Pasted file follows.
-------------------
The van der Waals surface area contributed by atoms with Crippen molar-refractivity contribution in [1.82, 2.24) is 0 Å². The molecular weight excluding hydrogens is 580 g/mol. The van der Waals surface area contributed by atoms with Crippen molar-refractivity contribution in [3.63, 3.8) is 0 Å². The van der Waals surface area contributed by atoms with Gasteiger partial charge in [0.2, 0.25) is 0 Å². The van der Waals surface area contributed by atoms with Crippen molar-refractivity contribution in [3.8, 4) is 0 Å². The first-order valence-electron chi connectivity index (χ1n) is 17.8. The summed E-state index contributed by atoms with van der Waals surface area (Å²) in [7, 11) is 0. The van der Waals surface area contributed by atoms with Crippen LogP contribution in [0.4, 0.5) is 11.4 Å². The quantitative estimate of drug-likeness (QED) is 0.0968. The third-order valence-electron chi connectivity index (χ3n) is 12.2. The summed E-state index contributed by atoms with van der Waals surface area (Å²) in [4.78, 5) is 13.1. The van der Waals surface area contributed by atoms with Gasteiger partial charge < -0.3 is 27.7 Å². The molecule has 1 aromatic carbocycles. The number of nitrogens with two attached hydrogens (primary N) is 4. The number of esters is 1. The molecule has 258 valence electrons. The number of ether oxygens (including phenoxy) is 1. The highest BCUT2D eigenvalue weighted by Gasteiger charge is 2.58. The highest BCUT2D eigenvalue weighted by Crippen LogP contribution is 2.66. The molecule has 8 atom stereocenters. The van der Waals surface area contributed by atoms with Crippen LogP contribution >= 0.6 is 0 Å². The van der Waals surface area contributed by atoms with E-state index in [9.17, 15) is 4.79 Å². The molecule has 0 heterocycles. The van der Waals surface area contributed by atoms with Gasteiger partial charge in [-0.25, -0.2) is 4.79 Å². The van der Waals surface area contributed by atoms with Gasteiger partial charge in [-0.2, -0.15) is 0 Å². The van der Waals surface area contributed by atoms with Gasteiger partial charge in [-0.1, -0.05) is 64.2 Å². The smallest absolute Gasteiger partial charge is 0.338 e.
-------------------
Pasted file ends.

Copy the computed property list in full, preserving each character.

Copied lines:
The van der Waals surface area contributed by atoms with Crippen molar-refractivity contribution in [1.82, 2.24) is 0 Å². The molecular weight excluding hydrogens is 580 g/mol. The van der Waals surface area contributed by atoms with Crippen molar-refractivity contribution in [3.63, 3.8) is 0 Å². The van der Waals surface area contributed by atoms with Gasteiger partial charge in [0.2, 0.25) is 0 Å². The van der Waals surface area contributed by atoms with Crippen molar-refractivity contribution in [3.8, 4) is 0 Å². The first-order valence-electron chi connectivity index (χ1n) is 17.8. The summed E-state index contributed by atoms with van der Waals surface area (Å²) in [7, 11) is 0. The van der Waals surface area contributed by atoms with Crippen LogP contribution in [0.4, 0.5) is 11.4 Å². The quantitative estimate of drug-likeness (QED) is 0.0968. The third-order valence-electron chi connectivity index (χ3n) is 12.2. The summed E-state index contributed by atoms with van der Waals surface area (Å²) in [4.78, 5) is 13.1. The van der Waals surface area contributed by atoms with Gasteiger partial charge < -0.3 is 27.7 Å². The molecule has 1 aromatic carbocycles. The number of nitrogens with two attached hydrogens (primary N) is 4. The number of esters is 1. The molecule has 258 valence electrons. The number of ether oxygens (including phenoxy) is 1. The highest BCUT2D eigenvalue weighted by Gasteiger charge is 2.58. The highest BCUT2D eigenvalue weighted by Crippen LogP contribution is 2.66. The molecule has 8 atom stereocenters. The van der Waals surface area contributed by atoms with Crippen LogP contribution >= 0.6 is 0 Å². The van der Waals surface area contributed by atoms with E-state index in [9.17, 15) is 4.79 Å². The molecule has 0 heterocycles. The van der Waals surface area contributed by atoms with Gasteiger partial charge in [-0.25, -0.2) is 4.79 Å². The van der Waals surface area contributed by atoms with Gasteiger partial charge in [-0.2, -0.15) is 0 Å². The van der Waals surface area contributed by atoms with Gasteiger partial charge in [-0.1, -0.05) is 64.2 Å². The smallest absolute Gasteiger partial charge is 0.338 e.